The numbers of cyclist fatalities in London have varied over the years from 1986 to 2006; averaging 18 per year, the maximum was 33 in 1989 and the minimum was 8 in 2004. There has been a substantial increase in cycling, particularly in central and inner London. The London Travel Report 2007 (Transport for London, 2007a) reported that in 2006 the cycle flows on London’s major roads were almost twice as many as in 2000.
This study has described the in-depth characteristics of 92 fatal cyclist collisions in London between 2001 and 2006. These small numbers are not statistically reliable; however, this study provides very detailed qualitative data. An almost complete set of police collision investigation files were located (85%) which has reduced the potential for selection bias to distort analysis and findings.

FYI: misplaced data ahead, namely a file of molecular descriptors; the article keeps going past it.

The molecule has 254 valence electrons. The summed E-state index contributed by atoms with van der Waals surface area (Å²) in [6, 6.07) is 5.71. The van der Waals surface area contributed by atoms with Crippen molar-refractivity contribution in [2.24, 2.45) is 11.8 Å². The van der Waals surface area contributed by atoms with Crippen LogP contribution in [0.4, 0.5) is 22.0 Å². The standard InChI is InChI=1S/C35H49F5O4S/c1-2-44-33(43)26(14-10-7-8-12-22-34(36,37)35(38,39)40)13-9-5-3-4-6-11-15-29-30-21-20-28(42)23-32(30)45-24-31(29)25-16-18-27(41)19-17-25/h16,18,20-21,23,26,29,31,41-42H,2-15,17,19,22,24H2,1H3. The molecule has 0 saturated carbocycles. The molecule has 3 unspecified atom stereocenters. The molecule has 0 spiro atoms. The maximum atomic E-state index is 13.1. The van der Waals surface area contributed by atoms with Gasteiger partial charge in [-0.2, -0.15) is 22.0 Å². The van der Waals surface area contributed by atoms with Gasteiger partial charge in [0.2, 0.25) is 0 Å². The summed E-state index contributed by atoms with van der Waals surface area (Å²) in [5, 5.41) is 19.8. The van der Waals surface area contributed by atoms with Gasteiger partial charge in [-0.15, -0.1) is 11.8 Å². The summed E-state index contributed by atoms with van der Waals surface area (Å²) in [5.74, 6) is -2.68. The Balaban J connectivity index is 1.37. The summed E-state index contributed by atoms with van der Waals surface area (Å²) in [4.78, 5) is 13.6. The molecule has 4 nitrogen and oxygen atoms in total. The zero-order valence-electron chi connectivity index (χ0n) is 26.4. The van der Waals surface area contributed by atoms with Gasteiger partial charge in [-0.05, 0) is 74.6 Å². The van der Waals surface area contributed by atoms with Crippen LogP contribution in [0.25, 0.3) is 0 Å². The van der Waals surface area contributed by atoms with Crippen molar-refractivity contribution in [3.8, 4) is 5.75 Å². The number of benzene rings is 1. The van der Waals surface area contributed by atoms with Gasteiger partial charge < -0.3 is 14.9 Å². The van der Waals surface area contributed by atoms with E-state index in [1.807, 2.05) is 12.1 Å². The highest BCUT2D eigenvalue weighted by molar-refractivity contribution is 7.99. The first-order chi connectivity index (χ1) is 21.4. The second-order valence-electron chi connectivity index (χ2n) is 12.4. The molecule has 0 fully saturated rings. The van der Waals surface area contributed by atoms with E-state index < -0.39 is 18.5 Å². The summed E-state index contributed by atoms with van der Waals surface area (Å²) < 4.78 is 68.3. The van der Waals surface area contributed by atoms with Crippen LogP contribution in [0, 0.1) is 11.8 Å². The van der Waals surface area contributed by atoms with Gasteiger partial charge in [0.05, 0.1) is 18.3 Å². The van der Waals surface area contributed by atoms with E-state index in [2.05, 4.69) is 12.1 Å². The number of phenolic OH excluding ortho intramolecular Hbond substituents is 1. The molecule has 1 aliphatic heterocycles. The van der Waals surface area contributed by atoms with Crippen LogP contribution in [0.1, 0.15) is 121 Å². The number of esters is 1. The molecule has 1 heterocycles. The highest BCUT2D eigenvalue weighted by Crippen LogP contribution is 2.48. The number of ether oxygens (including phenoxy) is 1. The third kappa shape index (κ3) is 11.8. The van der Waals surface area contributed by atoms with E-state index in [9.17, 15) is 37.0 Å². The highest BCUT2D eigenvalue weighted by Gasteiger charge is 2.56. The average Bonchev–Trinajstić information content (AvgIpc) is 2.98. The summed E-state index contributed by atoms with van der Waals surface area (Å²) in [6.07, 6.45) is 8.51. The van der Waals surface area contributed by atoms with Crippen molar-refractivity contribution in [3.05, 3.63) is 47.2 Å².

The process of reviewing the fatal files and considering the interventions that might have been expected to have reduced their number or injury severity has led to a number of recommendations to reduce cyclist fatalities in London. They do not explicitly take account of the wider context in which decisions about cyclist safety must be made. Transport for London already undertakes varying levels of activity along the lines of some of the interventions described here.
The interventions proposed following the review of the fatal files are neither exhaustive nor presented in any order, but are directly relevant to the collisions investigated in this study. The proposed interventions relate to engineering, education (including training and publicity) and enforcement.

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